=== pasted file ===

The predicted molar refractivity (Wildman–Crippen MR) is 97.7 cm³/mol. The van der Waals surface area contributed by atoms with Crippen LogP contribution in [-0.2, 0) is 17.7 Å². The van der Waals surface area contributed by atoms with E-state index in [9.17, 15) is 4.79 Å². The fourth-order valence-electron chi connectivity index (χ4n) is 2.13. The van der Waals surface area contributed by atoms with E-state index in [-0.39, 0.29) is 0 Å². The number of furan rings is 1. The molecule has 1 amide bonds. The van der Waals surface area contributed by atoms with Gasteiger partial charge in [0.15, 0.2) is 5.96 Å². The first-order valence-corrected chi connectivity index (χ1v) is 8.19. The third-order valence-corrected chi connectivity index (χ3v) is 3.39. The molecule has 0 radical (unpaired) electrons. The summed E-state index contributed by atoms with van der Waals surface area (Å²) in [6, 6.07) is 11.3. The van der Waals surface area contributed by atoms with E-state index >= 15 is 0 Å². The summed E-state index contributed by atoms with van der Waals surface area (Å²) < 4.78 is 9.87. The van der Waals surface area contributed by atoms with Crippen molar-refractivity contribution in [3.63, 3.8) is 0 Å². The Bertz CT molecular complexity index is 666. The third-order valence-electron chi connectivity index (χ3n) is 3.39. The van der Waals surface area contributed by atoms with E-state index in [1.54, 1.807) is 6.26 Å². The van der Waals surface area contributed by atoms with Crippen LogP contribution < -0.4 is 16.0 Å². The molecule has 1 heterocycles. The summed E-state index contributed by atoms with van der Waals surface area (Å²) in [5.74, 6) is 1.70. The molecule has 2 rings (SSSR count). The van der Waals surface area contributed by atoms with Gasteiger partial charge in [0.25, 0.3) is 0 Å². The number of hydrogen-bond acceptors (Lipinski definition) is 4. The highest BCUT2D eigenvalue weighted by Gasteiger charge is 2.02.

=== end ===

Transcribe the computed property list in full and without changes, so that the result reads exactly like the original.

The predicted molar refractivity (Wildman–Crippen MR) is 97.7 cm³/mol. The van der Waals surface area contributed by atoms with Crippen LogP contribution in [-0.2, 0) is 17.7 Å². The van der Waals surface area contributed by atoms with E-state index in [9.17, 15) is 4.79 Å². The fourth-order valence-electron chi connectivity index (χ4n) is 2.13. The van der Waals surface area contributed by atoms with E-state index in [-0.39, 0.29) is 0 Å². The number of furan rings is 1. The molecule has 1 amide bonds. The van der Waals surface area contributed by atoms with Gasteiger partial charge in [0.15, 0.2) is 5.96 Å². The first-order valence-corrected chi connectivity index (χ1v) is 8.19. The third-order valence-corrected chi connectivity index (χ3v) is 3.39. The molecule has 0 radical (unpaired) electrons. The summed E-state index contributed by atoms with van der Waals surface area (Å²) in [6, 6.07) is 11.3. The van der Waals surface area contributed by atoms with E-state index >= 15 is 0 Å². The summed E-state index contributed by atoms with van der Waals surface area (Å²) < 4.78 is 9.87. The van der Waals surface area contributed by atoms with Crippen molar-refractivity contribution in [3.63, 3.8) is 0 Å². The Bertz CT molecular complexity index is 666. The third-order valence-electron chi connectivity index (χ3n) is 3.39. The van der Waals surface area contributed by atoms with E-state index in [1.54, 1.807) is 6.26 Å². The van der Waals surface area contributed by atoms with Crippen LogP contribution < -0.4 is 16.0 Å². The molecule has 1 heterocycles. The summed E-state index contributed by atoms with van der Waals surface area (Å²) in [5.74, 6) is 1.70. The molecule has 2 rings (SSSR count). The van der Waals surface area contributed by atoms with Gasteiger partial charge in [0.25, 0.3) is 0 Å². The number of hydrogen-bond acceptors (Lipinski definition) is 4. The highest BCUT2D eigenvalue weighted by Gasteiger charge is 2.02.